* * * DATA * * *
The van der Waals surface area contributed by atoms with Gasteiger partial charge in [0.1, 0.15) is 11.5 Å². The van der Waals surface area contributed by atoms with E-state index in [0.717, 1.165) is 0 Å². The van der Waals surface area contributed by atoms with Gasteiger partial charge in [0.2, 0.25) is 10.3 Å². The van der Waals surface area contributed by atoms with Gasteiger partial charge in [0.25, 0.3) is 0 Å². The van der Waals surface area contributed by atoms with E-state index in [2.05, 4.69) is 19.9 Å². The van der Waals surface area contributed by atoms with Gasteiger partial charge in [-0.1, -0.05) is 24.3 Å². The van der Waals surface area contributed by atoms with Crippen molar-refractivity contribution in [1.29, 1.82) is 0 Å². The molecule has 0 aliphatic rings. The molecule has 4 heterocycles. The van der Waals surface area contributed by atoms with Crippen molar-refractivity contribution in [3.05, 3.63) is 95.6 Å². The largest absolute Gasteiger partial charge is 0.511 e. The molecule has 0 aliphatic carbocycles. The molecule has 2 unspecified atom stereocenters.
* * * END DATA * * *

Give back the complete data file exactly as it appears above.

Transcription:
The van der Waals surface area contributed by atoms with Gasteiger partial charge in [0.1, 0.15) is 11.5 Å². The van der Waals surface area contributed by atoms with E-state index in [0.717, 1.165) is 0 Å². The van der Waals surface area contributed by atoms with Gasteiger partial charge in [0.2, 0.25) is 10.3 Å². The van der Waals surface area contributed by atoms with Gasteiger partial charge in [0.25, 0.3) is 0 Å². The van der Waals surface area contributed by atoms with E-state index in [2.05, 4.69) is 19.9 Å². The van der Waals surface area contributed by atoms with Gasteiger partial charge in [-0.1, -0.05) is 24.3 Å². The van der Waals surface area contributed by atoms with Crippen molar-refractivity contribution in [1.29, 1.82) is 0 Å². The molecule has 0 aliphatic rings. The molecule has 4 heterocycles. The van der Waals surface area contributed by atoms with Crippen molar-refractivity contribution in [3.05, 3.63) is 95.6 Å². The largest absolute Gasteiger partial charge is 0.511 e. The molecule has 0 aliphatic carbocycles. The molecule has 2 unspecified atom stereocenters.